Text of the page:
Panel hights away-from-home recycling successes.
Recycling at public venues presents challenges to recycling coordinators and facility managers everywhere. But a few have managed to successfully address the challenges associated with recovering recyclables consumed away from home at festivals and football games, and even at bars and restaurants.
A panel of speakers that included Al Matyasovsky, supervisor, Central Support Services, Penn State University, University Park, Pa.; Rick Meyers, the recycling manager for the city of Milwaukee Department of Public Works; and Scott Mouw of the North Carolina Department of Environment and Natural Resources (DENR), Raleigh, N.C., provided examples of away-from-home recycling successes during a panel titled “Away from Home” at the 2008 National Recycling Coalition Congress & Expo, Sept. 21-24.
While Matyasovsky successfully initiated a recycling program, beginning in 1995 at Penn State’s football stadium, he said the program was not without its problems. For instance, the later in the evening games were held, the less material the fans tended to recover for recycling. “It’s like they forget what we want them to do with the blue bags,” he joked.
Time is often the best teacher, and Matyasovsky said he recognized that the stadium gate and perimeter areas were in need of extra attention during the games. While the program includes those areas now, he said they were all but ignored when the program began in 1995. Based on his experience, Matyasovsky said he would have involved Penn State students earlier in the process in addition to seeking other funding opportunities.
Meyers outlined his success in developing a recycling program for Milwaukee’s Summerfest, an 11-day music festival. Prior to 2006, the venue only recovered cardboard for recycling. In 2006 the program was expanded to include beverage containers. Meyers said three-quarters of beverages were dispensed in plastic cups, but bottles plastic bottles were a steadily growing part of the waste stream.
In developing the program, Meyers met with the venue’s facilities and grounds management staff to examine the waste items generated as well as waste reduction opportunities. The meetings were held well in advance of the event and included collaboration with other stakeholders, such as waste haulers and nonprofit community groups, he said. To ensure success during Summerfest, Meyers started with a small pilot project to work out any issues.
Clearstream containers from ClearTainer, Palos Heights, Ill., were used to collect recyclables because Meyers said he wanted them to be clearly distinguishable from garbage receptacles. “It works well to use see-through containers at public events because they provide a clear cue,” Meyers said. “Most people don’t read signs.” The Clearstream containers also used restrictive openings to discourage trash disposal.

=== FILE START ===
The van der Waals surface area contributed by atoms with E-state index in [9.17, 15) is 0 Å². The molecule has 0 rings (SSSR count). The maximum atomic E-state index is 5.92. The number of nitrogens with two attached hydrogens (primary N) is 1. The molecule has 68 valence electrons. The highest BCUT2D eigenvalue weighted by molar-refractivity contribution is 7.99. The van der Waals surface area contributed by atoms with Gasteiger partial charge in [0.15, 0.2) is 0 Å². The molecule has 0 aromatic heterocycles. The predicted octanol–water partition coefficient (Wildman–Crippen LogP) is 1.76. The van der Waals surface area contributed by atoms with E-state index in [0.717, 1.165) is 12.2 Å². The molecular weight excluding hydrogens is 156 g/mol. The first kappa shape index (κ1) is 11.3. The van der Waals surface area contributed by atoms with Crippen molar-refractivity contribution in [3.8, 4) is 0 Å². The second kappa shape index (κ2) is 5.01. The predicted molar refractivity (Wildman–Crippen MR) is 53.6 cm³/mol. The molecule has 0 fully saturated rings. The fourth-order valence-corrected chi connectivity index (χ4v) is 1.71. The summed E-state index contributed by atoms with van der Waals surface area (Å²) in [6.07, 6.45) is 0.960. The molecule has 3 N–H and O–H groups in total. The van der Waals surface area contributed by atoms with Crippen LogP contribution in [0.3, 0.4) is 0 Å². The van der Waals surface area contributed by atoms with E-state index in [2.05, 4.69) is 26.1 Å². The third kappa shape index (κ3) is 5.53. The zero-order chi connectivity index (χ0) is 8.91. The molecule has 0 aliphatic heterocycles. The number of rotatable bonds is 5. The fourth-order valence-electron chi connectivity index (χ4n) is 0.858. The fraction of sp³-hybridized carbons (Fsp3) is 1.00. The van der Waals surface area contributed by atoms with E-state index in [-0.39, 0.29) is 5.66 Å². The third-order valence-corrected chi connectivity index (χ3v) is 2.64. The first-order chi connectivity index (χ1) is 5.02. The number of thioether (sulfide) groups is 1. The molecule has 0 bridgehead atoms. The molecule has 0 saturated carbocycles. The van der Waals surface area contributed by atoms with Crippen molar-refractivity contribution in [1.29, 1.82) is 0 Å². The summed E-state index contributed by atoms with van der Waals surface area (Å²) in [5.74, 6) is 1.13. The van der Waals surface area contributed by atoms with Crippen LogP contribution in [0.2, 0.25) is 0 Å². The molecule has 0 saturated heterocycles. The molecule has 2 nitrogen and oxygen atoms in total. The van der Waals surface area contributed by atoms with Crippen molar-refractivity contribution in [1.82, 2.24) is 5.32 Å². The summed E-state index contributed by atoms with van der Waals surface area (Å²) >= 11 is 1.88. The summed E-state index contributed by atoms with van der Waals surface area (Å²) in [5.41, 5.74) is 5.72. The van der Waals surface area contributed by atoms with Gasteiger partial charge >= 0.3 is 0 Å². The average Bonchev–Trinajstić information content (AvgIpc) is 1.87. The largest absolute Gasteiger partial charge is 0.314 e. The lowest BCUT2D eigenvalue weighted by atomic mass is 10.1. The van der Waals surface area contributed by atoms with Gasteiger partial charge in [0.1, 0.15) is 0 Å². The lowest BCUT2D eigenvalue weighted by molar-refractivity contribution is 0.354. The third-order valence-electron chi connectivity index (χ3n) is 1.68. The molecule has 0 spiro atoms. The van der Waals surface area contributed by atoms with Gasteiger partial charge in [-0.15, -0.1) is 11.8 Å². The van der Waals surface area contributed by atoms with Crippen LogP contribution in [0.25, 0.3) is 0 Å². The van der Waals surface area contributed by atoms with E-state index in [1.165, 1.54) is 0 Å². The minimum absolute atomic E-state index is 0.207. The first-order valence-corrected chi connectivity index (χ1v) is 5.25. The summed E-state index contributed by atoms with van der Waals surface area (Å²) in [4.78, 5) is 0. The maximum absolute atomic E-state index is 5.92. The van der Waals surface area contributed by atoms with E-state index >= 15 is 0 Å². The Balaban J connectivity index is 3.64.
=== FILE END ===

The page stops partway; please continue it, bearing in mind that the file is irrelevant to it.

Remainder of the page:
Meyers said contamination was relatively low, with a 95 percent purity rate for the collected items.
Before embarking on such a project, Meyers advised ensuring local markets were available for the items collected.
North Carolina’s Mouw discussed the ABC Container Recycling law in the state, which mandates recycling at establishments that hold liquor licenses. The North Carolina General Assembly passed a measure in March of 2005 that required holders of certain Alcoholic Beverage Commission permits to implement a program to separate, store and recycle beverage containers generated at their establishments. Businesses holding ABC permits for on-premises malt beverage, on-premises unfortified wine , on-premises fortified wine and mixed beverage permits were affected.
“I’m shocked we got this law through,” Mouw said. The state was able to make a case for economic development and job creation through recycling, he added.
The law, which went into effect Jan. 1, 2008, took an establishment’s access to recycling facilities into account, Mouw said, and violations did not led to a revocation of the establishment’s liquor license.
Local markets already existed for the plastic and glass bottles and aluminum cans collected through the program, Mouw said. The area is home to three glass plants that were hungry for clean cullet, he added.
While major haulers were slow to get onboard with the program, according to Mouw, they contracted with small local haulers, realizing the business development the state predicted.
The program has helped to recover 33,000 tons of containers, with 50,000 tons expected before year end. “It took a lot of work to get there,” Mouw said. “Every ton is a hard ton to get.”
The 2008 NRC Recycling Congress was Sept. 22-24 in Pittsburgh at the David L. Lawrence Convention Center. The 2009 event will be Oct. 4-7 in Portland, Ore.